Sunday, April 13, 2008

Wednesday at Home with Eggy Italian Salad

Last Wednesday, Jamie Oliver told us not to use factory-farmed eggs in our salad, so we heeded his advice and headed to Choices Market to pick up some free-range, organic eggs to go in the salad we were planning for dinner. I am quite enjoying Jamie's new cookbook (thank you, Michelle!) Jamie at Home. His most recent book, it chronicles a year in the life of his new home and garden in an Essex village, and his forays into planting and growing and rearing and collecting and cooking his own food – things like rhubarb and peas and eggs, of course.




The book is beautifully designed and illustrated, and is meant to emulate a journal (presumably kept by Jamie) with woodcut-style prints and handwritten text. These are mixed with lovely sunshiny photos and set type (woodtype-style, of course). The book is seasonal, and (luckily) starts with spring, so I consulted the four sections in spring – rhubarb, eggs, lamb and asparagus – and decided on a recipe involving eggs.

That's where I read about factory farming (and saw the corresponding episode on the television version of Jamie at Home) and decided to spend a little more on free-range eggs. In the episode, Jamie rescues some of the limp-looking chickens from a factory farm, bringing them to his little garden in Essex to live out their egg-laying days. It looks quite lovely there, and he has a full-time gardener (it's not that small a garden) who teaches him (and us) about planting and growing. The garden's high brick wall reminds me of my dad's when he used to live in Ongar, Essex (northeast of London). I used to climb that wall and survey the garden below, though I must admit it was a delightfully overgrown tangle, with not a chicken in sight.

The eggy contribution to the salad was a few thin crepes that were made simply, by whisking four eggs with a little water, and then spooning a quarter of the mixture into an 8- or 9-inch pan, swirling it around, and cooking for about a minute. They were set aside and covered with foil, but right before the salad-assembly, were cut into strips about a half-inch wide:



The salad was assembled thusly: on each plate, about 200 grams of prosciutto (it was meant to be bresaola, strips of thinly-sliced salted air-dried beef, but we didn't have time to visit a specialty shop where bresaola would be sold) were carefully arranged by Alisha. She had also sliced little crescent moons of fennel, which were immersed in ice water, and reserved the tops of the fennel.

The salad leaves (watercress, arugula and radicchio) had been cleaned, dried and chopped (where necessary) by Michelle, and mixed with the sliced fennel, a handful or so of grated romano cheese (substituted for parmesan), about six tablespoons of olive oil and lemon juice and seasoned with salt and pepper.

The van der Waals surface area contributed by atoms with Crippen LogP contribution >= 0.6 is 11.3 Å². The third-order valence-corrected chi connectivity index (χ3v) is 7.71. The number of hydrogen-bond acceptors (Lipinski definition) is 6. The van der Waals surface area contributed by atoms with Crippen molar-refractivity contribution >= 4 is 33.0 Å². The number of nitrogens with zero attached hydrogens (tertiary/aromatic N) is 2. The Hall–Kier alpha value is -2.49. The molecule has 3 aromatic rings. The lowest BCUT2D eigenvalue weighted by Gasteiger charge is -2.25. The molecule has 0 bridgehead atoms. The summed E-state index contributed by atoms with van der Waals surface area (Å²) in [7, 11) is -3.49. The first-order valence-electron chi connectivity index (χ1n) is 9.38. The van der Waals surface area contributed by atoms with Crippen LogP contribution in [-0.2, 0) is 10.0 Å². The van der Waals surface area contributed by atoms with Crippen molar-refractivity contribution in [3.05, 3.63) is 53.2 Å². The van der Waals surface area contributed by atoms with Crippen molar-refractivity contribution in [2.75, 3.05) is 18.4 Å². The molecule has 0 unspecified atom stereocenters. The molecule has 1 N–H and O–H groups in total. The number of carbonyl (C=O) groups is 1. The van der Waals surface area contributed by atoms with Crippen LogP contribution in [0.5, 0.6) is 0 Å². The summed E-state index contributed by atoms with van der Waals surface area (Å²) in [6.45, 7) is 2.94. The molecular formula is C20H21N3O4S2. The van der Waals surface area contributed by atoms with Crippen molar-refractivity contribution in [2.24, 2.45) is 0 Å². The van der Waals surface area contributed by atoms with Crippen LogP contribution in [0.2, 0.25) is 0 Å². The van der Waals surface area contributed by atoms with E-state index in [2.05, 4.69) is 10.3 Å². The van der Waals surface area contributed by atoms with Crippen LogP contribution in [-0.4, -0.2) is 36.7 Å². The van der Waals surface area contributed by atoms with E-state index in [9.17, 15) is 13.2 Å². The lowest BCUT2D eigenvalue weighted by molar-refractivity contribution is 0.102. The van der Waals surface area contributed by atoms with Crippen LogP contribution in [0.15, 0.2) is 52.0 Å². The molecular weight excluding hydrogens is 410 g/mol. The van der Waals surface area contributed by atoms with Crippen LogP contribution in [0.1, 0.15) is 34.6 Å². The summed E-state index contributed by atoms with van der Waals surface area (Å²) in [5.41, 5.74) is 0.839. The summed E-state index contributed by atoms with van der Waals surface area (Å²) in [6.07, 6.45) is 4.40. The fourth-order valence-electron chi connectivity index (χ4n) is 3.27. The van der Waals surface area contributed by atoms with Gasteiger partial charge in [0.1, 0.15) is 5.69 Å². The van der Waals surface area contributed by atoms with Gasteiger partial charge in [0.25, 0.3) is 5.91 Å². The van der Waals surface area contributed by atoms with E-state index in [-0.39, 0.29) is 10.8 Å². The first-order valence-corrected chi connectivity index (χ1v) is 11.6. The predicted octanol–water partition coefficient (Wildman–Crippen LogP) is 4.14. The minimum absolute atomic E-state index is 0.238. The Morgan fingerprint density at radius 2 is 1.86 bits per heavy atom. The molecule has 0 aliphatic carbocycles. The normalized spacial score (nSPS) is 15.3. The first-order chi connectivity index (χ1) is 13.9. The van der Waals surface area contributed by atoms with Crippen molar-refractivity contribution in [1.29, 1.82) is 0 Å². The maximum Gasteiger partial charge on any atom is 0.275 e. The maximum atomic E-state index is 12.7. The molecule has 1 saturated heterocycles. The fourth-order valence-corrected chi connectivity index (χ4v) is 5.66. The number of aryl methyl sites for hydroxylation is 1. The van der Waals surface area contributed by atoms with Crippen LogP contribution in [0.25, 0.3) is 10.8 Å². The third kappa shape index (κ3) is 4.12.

Meanwhile, Meg was putting together a garlicky loaf of bread for the oven, and I was making those egg crepes. The salad mixture was tossed and then arranged on the prosciutto, and topped with the egg strips, reserved fennel tops and some shavings of romano.



The salad was nothing if not flavourful, considering it had the peppery leaves of arugula, the salty prosciutto and the sharp romano, so I think the egg strips were a great addition to a salad that's fairly traditional in Italy (bresaola, arugula, parmesan) – to act as a sort of buffer, or a resting place for the palette. The ingredients combined really well, and I would certainly make this salad again, particularly in spring or summer.

We also had the garlic bread, of course, so by the end of the evening we were all breathing fire, and luckily Meg had a (little) antidote:



A mangosteen! There may have been only the one, but we divvied up its little sections and tried to identify its slightly unusual flavour. Its meat is white, and has the texture of a slightly more gelatinous lychee, and the flavour ... well, I'm still trying to pin it down. It was certainly fragrant! I shall have to try a few more to be sure. Hey, since I've never had a mangosteen before, does it count as a new thing for the 100 Challenge?

2 comments:

moyrad said...

I love your description of the egg "as a sort of buffer, or a resting place for the palette." This salad was flavourful and the fact you can choose each bite as you like.

This is a real egg noodle - not pasta but noodle made completely of egg.

Something I never would have thought of but it is soo simple and tastly.

Meg said...

This was a really yummy salad. I too would make it again. The fennel was so good. Like Michelle, I enjoyed assembling each bite.

And, Jamie's book is on my list now - I spent a few minutes flipping through and kept going "oh my god! Look at this, it looks sooo good!" Especially where eggs were included. There are some really amazing looking egg yolks in that book. And beautiful colours and illustrations too...

Yes Laura - the mangosteen counts as something new! Next time we'll have to get more that one. I like how you referred to its meat - there is something really meaty about its texture, which I like. Meaty and juicy at the same time, mmm.